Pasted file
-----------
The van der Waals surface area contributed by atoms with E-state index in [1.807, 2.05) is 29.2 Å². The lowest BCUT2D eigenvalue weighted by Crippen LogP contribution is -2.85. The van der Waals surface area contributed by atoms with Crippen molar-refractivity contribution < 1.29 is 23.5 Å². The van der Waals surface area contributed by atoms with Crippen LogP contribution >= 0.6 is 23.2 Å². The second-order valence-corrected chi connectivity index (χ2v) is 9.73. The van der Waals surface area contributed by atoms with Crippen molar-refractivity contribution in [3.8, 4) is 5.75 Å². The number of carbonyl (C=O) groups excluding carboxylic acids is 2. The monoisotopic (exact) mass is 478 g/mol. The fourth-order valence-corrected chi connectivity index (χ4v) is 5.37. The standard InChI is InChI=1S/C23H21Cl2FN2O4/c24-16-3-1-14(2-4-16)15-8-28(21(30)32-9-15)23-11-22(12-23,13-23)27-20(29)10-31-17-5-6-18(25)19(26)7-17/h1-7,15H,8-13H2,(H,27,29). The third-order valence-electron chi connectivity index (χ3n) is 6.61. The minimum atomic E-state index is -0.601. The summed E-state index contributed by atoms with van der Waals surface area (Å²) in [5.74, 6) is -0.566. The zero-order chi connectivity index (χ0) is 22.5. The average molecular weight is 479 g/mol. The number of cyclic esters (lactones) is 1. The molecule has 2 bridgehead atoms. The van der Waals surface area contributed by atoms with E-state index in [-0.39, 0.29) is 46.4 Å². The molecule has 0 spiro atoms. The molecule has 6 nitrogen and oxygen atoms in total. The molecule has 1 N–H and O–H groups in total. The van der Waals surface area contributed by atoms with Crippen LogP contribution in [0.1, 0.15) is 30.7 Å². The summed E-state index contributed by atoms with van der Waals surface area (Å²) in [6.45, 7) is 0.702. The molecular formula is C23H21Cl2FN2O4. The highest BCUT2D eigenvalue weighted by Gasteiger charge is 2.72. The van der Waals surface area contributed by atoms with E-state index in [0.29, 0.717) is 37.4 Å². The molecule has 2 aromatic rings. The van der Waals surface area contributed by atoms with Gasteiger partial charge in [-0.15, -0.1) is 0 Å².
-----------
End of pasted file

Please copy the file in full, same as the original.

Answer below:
The van der Waals surface area contributed by atoms with E-state index in [1.807, 2.05) is 29.2 Å². The lowest BCUT2D eigenvalue weighted by Crippen LogP contribution is -2.85. The van der Waals surface area contributed by atoms with Crippen molar-refractivity contribution < 1.29 is 23.5 Å². The van der Waals surface area contributed by atoms with Crippen LogP contribution >= 0.6 is 23.2 Å². The second-order valence-corrected chi connectivity index (χ2v) is 9.73. The van der Waals surface area contributed by atoms with Crippen molar-refractivity contribution in [3.8, 4) is 5.75 Å². The number of carbonyl (C=O) groups excluding carboxylic acids is 2. The monoisotopic (exact) mass is 478 g/mol. The fourth-order valence-corrected chi connectivity index (χ4v) is 5.37. The standard InChI is InChI=1S/C23H21Cl2FN2O4/c24-16-3-1-14(2-4-16)15-8-28(21(30)32-9-15)23-11-22(12-23,13-23)27-20(29)10-31-17-5-6-18(25)19(26)7-17/h1-7,15H,8-13H2,(H,27,29). The third-order valence-electron chi connectivity index (χ3n) is 6.61. The minimum atomic E-state index is -0.601. The summed E-state index contributed by atoms with van der Waals surface area (Å²) in [5.74, 6) is -0.566. The zero-order chi connectivity index (χ0) is 22.5. The average molecular weight is 479 g/mol. The number of cyclic esters (lactones) is 1. The molecule has 2 bridgehead atoms. The van der Waals surface area contributed by atoms with E-state index in [-0.39, 0.29) is 46.4 Å². The molecule has 0 spiro atoms. The molecule has 6 nitrogen and oxygen atoms in total. The molecule has 1 N–H and O–H groups in total. The van der Waals surface area contributed by atoms with Crippen LogP contribution in [0.1, 0.15) is 30.7 Å². The summed E-state index contributed by atoms with van der Waals surface area (Å²) in [6.45, 7) is 0.702. The molecular formula is C23H21Cl2FN2O4. The highest BCUT2D eigenvalue weighted by Gasteiger charge is 2.72. The van der Waals surface area contributed by atoms with E-state index in [0.29, 0.717) is 37.4 Å². The molecule has 2 aromatic rings. The van der Waals surface area contributed by atoms with Gasteiger partial charge in [-0.15, -0.1) is 0 Å².